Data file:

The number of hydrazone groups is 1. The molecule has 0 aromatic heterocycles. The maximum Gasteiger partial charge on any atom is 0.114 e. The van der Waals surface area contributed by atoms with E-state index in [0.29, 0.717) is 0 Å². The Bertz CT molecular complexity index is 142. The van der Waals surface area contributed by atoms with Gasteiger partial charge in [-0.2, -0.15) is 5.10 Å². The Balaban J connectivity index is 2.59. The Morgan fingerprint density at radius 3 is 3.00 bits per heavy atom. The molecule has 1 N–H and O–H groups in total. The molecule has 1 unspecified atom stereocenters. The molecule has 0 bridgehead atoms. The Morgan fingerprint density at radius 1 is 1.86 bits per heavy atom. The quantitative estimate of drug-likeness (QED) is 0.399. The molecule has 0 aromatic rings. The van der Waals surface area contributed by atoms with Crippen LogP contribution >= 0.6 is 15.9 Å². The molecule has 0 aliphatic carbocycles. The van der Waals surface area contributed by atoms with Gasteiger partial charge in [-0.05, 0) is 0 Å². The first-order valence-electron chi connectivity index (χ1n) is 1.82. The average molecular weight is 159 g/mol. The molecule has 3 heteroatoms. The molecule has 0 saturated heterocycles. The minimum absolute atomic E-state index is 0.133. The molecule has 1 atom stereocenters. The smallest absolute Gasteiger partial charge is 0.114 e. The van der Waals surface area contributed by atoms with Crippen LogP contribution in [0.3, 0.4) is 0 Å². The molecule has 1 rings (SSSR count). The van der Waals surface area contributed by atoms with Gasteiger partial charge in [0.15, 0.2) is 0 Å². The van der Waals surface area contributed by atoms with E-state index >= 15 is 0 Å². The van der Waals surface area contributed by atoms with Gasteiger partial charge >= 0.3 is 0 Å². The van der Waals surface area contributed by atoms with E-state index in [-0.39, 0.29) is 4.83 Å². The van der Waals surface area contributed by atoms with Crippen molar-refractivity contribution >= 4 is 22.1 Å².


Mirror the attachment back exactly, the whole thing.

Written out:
The number of hydrazone groups is 1. The molecule has 0 aromatic heterocycles. The maximum Gasteiger partial charge on any atom is 0.114 e. The van der Waals surface area contributed by atoms with E-state index in [0.29, 0.717) is 0 Å². The Bertz CT molecular complexity index is 142. The van der Waals surface area contributed by atoms with Gasteiger partial charge in [-0.2, -0.15) is 5.10 Å². The Balaban J connectivity index is 2.59. The Morgan fingerprint density at radius 3 is 3.00 bits per heavy atom. The molecule has 1 N–H and O–H groups in total. The molecule has 1 unspecified atom stereocenters. The molecule has 0 bridgehead atoms. The Morgan fingerprint density at radius 1 is 1.86 bits per heavy atom. The quantitative estimate of drug-likeness (QED) is 0.399. The molecule has 0 aromatic rings. The van der Waals surface area contributed by atoms with Crippen LogP contribution >= 0.6 is 15.9 Å². The molecule has 0 aliphatic carbocycles. The van der Waals surface area contributed by atoms with Gasteiger partial charge in [-0.05, 0) is 0 Å². The first-order valence-electron chi connectivity index (χ1n) is 1.82. The average molecular weight is 159 g/mol. The molecule has 3 heteroatoms. The molecule has 0 saturated heterocycles. The minimum absolute atomic E-state index is 0.133. The molecule has 1 atom stereocenters. The smallest absolute Gasteiger partial charge is 0.114 e. The van der Waals surface area contributed by atoms with Crippen LogP contribution in [0.3, 0.4) is 0 Å². The molecule has 1 rings (SSSR count). The van der Waals surface area contributed by atoms with Gasteiger partial charge in [0.15, 0.2) is 0 Å². The van der Waals surface area contributed by atoms with E-state index >= 15 is 0 Å². The van der Waals surface area contributed by atoms with Gasteiger partial charge >= 0.3 is 0 Å². The van der Waals surface area contributed by atoms with E-state index in [-0.39, 0.29) is 4.83 Å². The van der Waals surface area contributed by atoms with Crippen molar-refractivity contribution >= 4 is 22.1 Å².